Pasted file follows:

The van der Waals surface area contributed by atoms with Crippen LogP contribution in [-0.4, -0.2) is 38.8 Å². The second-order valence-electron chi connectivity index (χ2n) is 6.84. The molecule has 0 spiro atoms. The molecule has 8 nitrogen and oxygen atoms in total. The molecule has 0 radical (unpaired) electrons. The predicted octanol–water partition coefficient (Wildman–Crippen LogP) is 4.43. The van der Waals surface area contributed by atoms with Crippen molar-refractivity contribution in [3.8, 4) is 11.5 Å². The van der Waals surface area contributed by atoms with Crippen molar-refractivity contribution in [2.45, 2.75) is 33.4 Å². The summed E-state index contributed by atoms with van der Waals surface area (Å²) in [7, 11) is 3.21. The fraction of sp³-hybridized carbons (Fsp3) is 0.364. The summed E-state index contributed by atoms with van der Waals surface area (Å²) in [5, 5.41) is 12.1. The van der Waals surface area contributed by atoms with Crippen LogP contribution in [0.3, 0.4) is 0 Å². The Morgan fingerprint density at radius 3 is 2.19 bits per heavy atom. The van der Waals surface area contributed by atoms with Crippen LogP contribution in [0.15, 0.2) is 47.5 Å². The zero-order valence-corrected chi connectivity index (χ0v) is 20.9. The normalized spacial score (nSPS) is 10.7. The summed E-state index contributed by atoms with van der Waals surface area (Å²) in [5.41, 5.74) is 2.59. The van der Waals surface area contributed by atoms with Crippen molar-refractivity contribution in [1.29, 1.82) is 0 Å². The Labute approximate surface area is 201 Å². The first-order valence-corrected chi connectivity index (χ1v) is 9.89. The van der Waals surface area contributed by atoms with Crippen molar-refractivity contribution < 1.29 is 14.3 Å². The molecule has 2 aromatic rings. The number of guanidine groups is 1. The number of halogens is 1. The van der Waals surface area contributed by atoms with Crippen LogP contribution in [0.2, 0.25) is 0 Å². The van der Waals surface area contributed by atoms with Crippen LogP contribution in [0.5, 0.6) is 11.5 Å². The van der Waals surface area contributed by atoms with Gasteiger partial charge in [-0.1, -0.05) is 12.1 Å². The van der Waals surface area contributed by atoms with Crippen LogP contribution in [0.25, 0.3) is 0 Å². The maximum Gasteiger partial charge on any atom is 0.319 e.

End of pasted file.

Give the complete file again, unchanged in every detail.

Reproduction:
The van der Waals surface area contributed by atoms with Crippen LogP contribution in [-0.4, -0.2) is 38.8 Å². The second-order valence-electron chi connectivity index (χ2n) is 6.84. The molecule has 0 spiro atoms. The molecule has 8 nitrogen and oxygen atoms in total. The molecule has 0 radical (unpaired) electrons. The predicted octanol–water partition coefficient (Wildman–Crippen LogP) is 4.43. The van der Waals surface area contributed by atoms with Crippen molar-refractivity contribution in [3.8, 4) is 11.5 Å². The van der Waals surface area contributed by atoms with Crippen molar-refractivity contribution in [2.45, 2.75) is 33.4 Å². The summed E-state index contributed by atoms with van der Waals surface area (Å²) in [7, 11) is 3.21. The fraction of sp³-hybridized carbons (Fsp3) is 0.364. The summed E-state index contributed by atoms with van der Waals surface area (Å²) in [5, 5.41) is 12.1. The van der Waals surface area contributed by atoms with Crippen LogP contribution in [0.3, 0.4) is 0 Å². The Morgan fingerprint density at radius 3 is 2.19 bits per heavy atom. The van der Waals surface area contributed by atoms with Crippen LogP contribution in [0.15, 0.2) is 47.5 Å². The zero-order valence-corrected chi connectivity index (χ0v) is 20.9. The normalized spacial score (nSPS) is 10.7. The summed E-state index contributed by atoms with van der Waals surface area (Å²) in [5.41, 5.74) is 2.59. The van der Waals surface area contributed by atoms with Crippen molar-refractivity contribution in [1.29, 1.82) is 0 Å². The Labute approximate surface area is 201 Å². The first-order valence-corrected chi connectivity index (χ1v) is 9.89. The van der Waals surface area contributed by atoms with Crippen molar-refractivity contribution < 1.29 is 14.3 Å². The molecule has 2 aromatic rings. The number of guanidine groups is 1. The number of halogens is 1. The van der Waals surface area contributed by atoms with Crippen LogP contribution in [0.2, 0.25) is 0 Å². The van der Waals surface area contributed by atoms with Crippen LogP contribution in [0.5, 0.6) is 11.5 Å². The van der Waals surface area contributed by atoms with Gasteiger partial charge in [-0.1, -0.05) is 12.1 Å². The van der Waals surface area contributed by atoms with Crippen LogP contribution in [0.25, 0.3) is 0 Å². The maximum Gasteiger partial charge on any atom is 0.319 e.